"Oh I've made millions.  About 50 years ago, I got the idea to sell deer urine to hunters.  Now we manufacture the stuff and sell to all the outdoor stores, all over the world."

Huh.  Millions, eh?  I guess the money really doesn't matter to him.  But if the Discovery Channel ever decides to produce a reality show about him, I think they should call it Piss Posh.

I thoroughly enjoyed talking to the old man, he had to have been at least 85.  He patiently answered all my questions about living off the grid in Alaska and told some great stories.  I wished him well and went on my way, but I will never forget him.

Back at the campground, my new friends returned to help me put the wheel on, and I was good to go.  I may have lost a day of hiking, but it was worth it to experience the friendly help of strangers and meet the old man.

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That night, a storm blew in.  As it approached I took Rooney for a quick walk, and passed by a campsite with 2 tents and 4 guys.  I stopped and asked if one of them had been playing "Amazing Grace"  on a harmonica the night before.  One of the guys raised his hand, and I let him know how much I appreciated hearing the mournful notes drift on the wind to my campsite.  The 4 Guys had anticipated the storm, and they were the only campers to have a massive tarp hung over their campsite and a fire going.  As the rain started, I ended up sitting by their fire with them and hearing their story.

The 4 Guys had been destined to be friends since birth.  They grew up together, married each other's sisters, and are now raising families of their own together.  The bond the 4 Guys shared was deep and strong, and I found myself longing for that kind of closeness and companionship.  They made a pot of coffee over the fire and shared it with me, and told me how the raccoons had gotten their cooler and they had little left to eat.  Long time outdoorsmen making a Rookie mistake like leaving the cooler out made them that much more real.

We compared notes about hiking trails, told funny camping stories, and waited out the storm.  When I went to bed that night, I was grateful to have been given the gift of their friendship, if just for a moment in time.

Everyone I meet in my travels to the wilderness is of a special nature.
They all prefer to be outside, away from society, and all appreciate the miracle and wonder of the balance of nature.  Living simply, for whatever time they can get, and loving all of life is what these people share.  I think Dr. Seuss would have liked it in the wilderness, and if he had written a book about my travels, it might have gone something like this:

Oh, the people you'll meet
when into the wilderness you go
Some are tall, some are short
Or small, or big, some "just so"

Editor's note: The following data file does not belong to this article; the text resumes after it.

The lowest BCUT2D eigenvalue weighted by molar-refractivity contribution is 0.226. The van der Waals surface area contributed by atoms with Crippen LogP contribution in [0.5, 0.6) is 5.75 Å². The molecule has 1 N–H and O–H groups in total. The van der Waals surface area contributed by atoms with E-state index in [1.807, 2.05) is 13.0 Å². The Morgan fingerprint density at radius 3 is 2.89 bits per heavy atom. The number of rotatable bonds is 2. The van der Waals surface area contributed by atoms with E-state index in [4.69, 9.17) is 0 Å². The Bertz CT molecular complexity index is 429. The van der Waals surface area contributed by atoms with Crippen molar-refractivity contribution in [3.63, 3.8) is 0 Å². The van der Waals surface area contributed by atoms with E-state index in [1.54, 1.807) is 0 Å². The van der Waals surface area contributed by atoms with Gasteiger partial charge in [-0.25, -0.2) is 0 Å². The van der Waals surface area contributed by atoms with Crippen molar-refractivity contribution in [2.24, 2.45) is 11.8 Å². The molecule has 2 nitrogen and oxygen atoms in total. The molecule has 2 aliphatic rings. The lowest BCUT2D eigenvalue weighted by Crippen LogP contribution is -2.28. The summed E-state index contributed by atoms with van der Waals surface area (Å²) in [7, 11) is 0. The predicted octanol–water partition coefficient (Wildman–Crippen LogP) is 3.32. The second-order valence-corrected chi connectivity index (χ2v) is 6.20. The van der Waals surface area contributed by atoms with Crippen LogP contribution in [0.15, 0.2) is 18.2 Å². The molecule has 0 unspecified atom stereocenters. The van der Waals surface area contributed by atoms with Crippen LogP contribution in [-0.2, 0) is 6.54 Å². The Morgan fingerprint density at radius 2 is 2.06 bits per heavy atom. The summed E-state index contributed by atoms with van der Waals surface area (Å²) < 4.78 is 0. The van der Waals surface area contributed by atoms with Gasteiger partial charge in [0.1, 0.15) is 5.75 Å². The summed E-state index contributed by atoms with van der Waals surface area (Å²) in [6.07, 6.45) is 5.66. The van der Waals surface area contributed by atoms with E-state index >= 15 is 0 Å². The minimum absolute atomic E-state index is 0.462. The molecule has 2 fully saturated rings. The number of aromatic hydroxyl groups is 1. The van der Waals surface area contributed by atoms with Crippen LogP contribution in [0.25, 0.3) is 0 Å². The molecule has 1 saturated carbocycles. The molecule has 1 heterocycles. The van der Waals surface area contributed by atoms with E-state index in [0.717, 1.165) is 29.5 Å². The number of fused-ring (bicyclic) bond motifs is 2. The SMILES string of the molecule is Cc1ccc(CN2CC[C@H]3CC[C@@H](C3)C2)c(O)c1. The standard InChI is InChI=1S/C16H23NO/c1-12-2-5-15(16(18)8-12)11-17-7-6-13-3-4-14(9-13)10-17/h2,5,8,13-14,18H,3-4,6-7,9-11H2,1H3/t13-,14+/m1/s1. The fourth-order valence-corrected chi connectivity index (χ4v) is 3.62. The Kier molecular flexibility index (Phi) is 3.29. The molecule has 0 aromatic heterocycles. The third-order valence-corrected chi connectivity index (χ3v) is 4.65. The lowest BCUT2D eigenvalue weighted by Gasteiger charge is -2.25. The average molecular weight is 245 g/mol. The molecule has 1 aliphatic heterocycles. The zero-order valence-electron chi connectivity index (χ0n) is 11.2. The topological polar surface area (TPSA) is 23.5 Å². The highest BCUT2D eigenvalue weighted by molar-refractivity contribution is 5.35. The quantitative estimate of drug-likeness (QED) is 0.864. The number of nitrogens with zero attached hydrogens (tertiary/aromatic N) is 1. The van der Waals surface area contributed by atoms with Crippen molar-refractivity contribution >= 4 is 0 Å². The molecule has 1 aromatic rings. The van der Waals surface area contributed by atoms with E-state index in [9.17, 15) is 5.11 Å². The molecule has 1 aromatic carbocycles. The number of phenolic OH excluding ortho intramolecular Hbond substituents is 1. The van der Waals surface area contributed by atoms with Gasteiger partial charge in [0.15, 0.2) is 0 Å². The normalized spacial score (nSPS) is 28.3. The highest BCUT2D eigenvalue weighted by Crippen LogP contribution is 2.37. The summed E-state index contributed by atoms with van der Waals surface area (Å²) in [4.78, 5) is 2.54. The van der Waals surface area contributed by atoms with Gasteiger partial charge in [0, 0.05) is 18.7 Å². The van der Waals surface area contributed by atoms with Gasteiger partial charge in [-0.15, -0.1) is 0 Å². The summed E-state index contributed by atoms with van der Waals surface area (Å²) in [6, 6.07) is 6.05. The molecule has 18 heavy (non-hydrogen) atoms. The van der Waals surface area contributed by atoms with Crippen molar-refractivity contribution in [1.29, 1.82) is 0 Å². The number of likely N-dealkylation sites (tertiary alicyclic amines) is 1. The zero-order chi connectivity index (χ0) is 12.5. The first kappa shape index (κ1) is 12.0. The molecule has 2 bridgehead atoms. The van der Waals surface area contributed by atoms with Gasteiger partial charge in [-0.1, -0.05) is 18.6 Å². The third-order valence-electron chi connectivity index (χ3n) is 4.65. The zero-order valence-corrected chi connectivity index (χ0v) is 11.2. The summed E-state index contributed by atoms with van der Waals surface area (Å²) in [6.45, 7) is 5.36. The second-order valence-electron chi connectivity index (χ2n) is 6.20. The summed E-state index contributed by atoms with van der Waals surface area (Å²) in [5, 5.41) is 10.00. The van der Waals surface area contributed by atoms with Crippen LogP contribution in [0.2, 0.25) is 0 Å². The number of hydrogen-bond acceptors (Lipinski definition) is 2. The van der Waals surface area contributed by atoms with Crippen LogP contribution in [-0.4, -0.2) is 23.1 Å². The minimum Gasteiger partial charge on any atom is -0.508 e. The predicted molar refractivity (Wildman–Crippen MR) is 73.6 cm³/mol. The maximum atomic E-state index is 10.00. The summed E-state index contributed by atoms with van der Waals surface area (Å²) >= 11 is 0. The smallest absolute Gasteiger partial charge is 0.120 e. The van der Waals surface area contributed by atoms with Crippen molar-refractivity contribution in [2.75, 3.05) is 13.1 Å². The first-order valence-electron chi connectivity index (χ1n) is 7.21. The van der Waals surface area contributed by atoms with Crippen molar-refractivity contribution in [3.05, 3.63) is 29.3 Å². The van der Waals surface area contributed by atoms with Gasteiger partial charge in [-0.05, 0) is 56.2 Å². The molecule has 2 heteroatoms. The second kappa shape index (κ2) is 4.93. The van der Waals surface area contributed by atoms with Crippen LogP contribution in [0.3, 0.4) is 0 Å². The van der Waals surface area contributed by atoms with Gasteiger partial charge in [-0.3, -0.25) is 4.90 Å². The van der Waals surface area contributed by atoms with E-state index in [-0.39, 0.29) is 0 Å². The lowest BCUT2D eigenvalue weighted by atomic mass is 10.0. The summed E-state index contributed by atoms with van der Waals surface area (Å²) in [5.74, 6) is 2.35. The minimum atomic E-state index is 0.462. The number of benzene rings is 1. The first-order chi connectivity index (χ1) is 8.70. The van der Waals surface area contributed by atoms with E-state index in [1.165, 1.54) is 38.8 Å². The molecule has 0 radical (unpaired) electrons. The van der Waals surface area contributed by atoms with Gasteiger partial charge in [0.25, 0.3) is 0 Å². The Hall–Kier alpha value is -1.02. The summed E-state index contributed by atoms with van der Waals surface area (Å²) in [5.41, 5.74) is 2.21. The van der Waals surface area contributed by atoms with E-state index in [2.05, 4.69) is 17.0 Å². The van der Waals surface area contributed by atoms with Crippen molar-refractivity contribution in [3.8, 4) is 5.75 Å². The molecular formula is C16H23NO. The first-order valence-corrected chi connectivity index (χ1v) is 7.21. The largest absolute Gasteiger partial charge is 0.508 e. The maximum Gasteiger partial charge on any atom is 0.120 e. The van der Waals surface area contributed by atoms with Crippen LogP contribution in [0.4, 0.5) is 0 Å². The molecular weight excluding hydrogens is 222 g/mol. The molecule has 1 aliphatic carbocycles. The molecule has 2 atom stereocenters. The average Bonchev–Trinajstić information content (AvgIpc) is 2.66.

You will meet ones who are rich, and ones who are poor
But none of that matters, who cares?
They have no need of money or things
When getting lost in the middle of nowhere

Oh, the people you'll meet in the wilderness
When you hike on the shore and the trails
They all have the same smile, as they walk and they see
Through the sun, rain, snow and gales

They are young, they are old
and everywhere in between
They all know so much of the world they are in
They all know what it means

The people who come to the wilds each day
Are all seeking the same thing
The people you meet deep in the woods
Have hearts that know how to sing!

Oh, the people you'll meet at the end of the day
When you're tired and achy and weary
Some will be smart, some will be not
But each loves the wilds so dearly

They will tell you their stories
Which sound just like yours
When you live in the wilderness
There are no walls and no doors

Oh, the people you'll meet who know how to be free
In the wild where space is a given
The calm ones, the excited ones, all of them know
Being in the wilderness is livin'!

Some will come happy, some will come not
Some will be angry or tired or sad
But once in the wilderness none of that stays
They will forget the life that they've had

Oh, the people you'll meet when you walk in the wild
All put one foot in front of the other
They are never alone, no matter their troubles
In the wilderness we walk with each other!

On my last night in the Porcupine Mountains Wilderness Park, I took Rooney along the Lake Superior shoreline to climb and jump the rocks and watch the sun set.  Coming up over a steep rock, I was startled to find a man, sitting in a camp chair on top of the rock, beer in hand, quietly watching the waves.  Not wanting to interrupt his reverie, I apologized and tried to move on, but he invited me to share the sunset with him.  Rooney and I sat on the big slab of rock, and the man and I told each other about our time in the Porkies.  We had seen many of the same things that week, but had not crossed paths until now.  I found a sense of peace sharing a sunset with a total stranger who understood me better than any of my friends at home.  We fell silent, and as the sun hit the distant horizon with a sizzle and the waves lapped at the rocks, I was content.  Oh, the People I've Met! who have enriched my life for mere seconds.  They all have a place in my heart.